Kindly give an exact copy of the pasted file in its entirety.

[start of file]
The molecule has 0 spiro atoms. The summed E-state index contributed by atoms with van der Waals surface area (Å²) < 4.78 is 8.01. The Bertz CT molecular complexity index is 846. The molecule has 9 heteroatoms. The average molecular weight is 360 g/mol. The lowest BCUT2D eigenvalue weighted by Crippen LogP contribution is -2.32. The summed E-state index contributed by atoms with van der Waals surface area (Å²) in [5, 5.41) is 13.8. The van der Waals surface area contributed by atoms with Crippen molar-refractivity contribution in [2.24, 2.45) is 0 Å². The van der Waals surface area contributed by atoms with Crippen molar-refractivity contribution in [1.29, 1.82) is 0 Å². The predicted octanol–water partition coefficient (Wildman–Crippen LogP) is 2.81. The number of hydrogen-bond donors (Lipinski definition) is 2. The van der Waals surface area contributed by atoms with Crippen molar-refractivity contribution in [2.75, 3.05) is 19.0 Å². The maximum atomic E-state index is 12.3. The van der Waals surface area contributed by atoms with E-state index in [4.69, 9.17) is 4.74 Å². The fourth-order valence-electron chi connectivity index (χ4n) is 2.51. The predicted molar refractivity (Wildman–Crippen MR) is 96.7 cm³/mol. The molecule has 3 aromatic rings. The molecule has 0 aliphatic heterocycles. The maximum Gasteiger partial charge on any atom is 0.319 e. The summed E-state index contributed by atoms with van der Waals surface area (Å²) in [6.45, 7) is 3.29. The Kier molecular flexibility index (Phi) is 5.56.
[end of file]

The molecule has 0 spiro atoms. The summed E-state index contributed by atoms with van der Waals surface area (Å²) < 4.78 is 8.01. The Bertz CT molecular complexity index is 846. The molecule has 9 heteroatoms. The average molecular weight is 360 g/mol. The lowest BCUT2D eigenvalue weighted by Crippen LogP contribution is -2.32. The summed E-state index contributed by atoms with van der Waals surface area (Å²) in [5, 5.41) is 13.8. The van der Waals surface area contributed by atoms with Crippen molar-refractivity contribution in [2.24, 2.45) is 0 Å². The van der Waals surface area contributed by atoms with Crippen molar-refractivity contribution in [1.29, 1.82) is 0 Å². The predicted octanol–water partition coefficient (Wildman–Crippen LogP) is 2.81. The number of hydrogen-bond donors (Lipinski definition) is 2. The van der Waals surface area contributed by atoms with Crippen molar-refractivity contribution in [2.75, 3.05) is 19.0 Å². The maximum atomic E-state index is 12.3. The van der Waals surface area contributed by atoms with E-state index in [4.69, 9.17) is 4.74 Å². The fourth-order valence-electron chi connectivity index (χ4n) is 2.51. The predicted molar refractivity (Wildman–Crippen MR) is 96.7 cm³/mol. The molecule has 3 aromatic rings. The molecule has 0 aliphatic heterocycles. The maximum Gasteiger partial charge on any atom is 0.319 e. The summed E-state index contributed by atoms with van der Waals surface area (Å²) in [6.45, 7) is 3.29. The Kier molecular flexibility index (Phi) is 5.56.